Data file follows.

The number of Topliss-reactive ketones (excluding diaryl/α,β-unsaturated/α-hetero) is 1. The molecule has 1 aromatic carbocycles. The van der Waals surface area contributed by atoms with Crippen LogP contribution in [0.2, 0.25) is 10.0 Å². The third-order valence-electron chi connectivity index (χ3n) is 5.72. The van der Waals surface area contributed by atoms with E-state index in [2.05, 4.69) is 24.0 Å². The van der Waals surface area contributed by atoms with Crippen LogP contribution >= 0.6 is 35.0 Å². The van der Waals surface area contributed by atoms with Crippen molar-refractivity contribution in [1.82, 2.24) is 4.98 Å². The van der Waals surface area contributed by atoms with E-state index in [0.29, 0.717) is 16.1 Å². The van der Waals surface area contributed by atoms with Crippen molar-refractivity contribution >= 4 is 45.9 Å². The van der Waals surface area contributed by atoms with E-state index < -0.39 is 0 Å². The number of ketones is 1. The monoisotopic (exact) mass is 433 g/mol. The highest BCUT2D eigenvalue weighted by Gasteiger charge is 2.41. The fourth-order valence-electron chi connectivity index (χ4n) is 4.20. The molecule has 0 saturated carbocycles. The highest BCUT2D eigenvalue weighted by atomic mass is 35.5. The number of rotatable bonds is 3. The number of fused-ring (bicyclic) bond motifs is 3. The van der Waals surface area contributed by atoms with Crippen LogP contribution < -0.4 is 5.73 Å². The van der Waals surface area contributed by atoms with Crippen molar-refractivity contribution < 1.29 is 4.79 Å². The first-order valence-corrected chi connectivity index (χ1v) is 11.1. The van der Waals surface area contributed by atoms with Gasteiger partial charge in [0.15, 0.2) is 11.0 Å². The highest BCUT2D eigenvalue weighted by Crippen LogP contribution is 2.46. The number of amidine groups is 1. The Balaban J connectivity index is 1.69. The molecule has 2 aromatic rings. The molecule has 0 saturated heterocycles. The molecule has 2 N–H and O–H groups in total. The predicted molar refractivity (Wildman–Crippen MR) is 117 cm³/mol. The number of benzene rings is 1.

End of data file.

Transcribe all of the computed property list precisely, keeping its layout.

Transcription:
The number of Topliss-reactive ketones (excluding diaryl/α,β-unsaturated/α-hetero) is 1. The molecule has 1 aromatic carbocycles. The van der Waals surface area contributed by atoms with Crippen LogP contribution in [0.2, 0.25) is 10.0 Å². The third-order valence-electron chi connectivity index (χ3n) is 5.72. The van der Waals surface area contributed by atoms with E-state index in [2.05, 4.69) is 24.0 Å². The van der Waals surface area contributed by atoms with Crippen LogP contribution >= 0.6 is 35.0 Å². The van der Waals surface area contributed by atoms with Crippen molar-refractivity contribution in [1.82, 2.24) is 4.98 Å². The van der Waals surface area contributed by atoms with E-state index in [0.29, 0.717) is 16.1 Å². The van der Waals surface area contributed by atoms with Crippen molar-refractivity contribution >= 4 is 45.9 Å². The van der Waals surface area contributed by atoms with E-state index < -0.39 is 0 Å². The number of ketones is 1. The monoisotopic (exact) mass is 433 g/mol. The highest BCUT2D eigenvalue weighted by Gasteiger charge is 2.41. The fourth-order valence-electron chi connectivity index (χ4n) is 4.20. The molecule has 0 saturated carbocycles. The highest BCUT2D eigenvalue weighted by atomic mass is 35.5. The number of rotatable bonds is 3. The number of fused-ring (bicyclic) bond motifs is 3. The van der Waals surface area contributed by atoms with Crippen LogP contribution < -0.4 is 5.73 Å². The van der Waals surface area contributed by atoms with Crippen molar-refractivity contribution < 1.29 is 4.79 Å². The first-order valence-corrected chi connectivity index (χ1v) is 11.1. The van der Waals surface area contributed by atoms with Gasteiger partial charge in [0.15, 0.2) is 11.0 Å². The highest BCUT2D eigenvalue weighted by Crippen LogP contribution is 2.46. The number of amidine groups is 1. The Balaban J connectivity index is 1.69. The molecule has 2 aromatic rings. The molecule has 0 saturated heterocycles. The molecule has 2 N–H and O–H groups in total. The predicted molar refractivity (Wildman–Crippen MR) is 117 cm³/mol. The number of benzene rings is 1.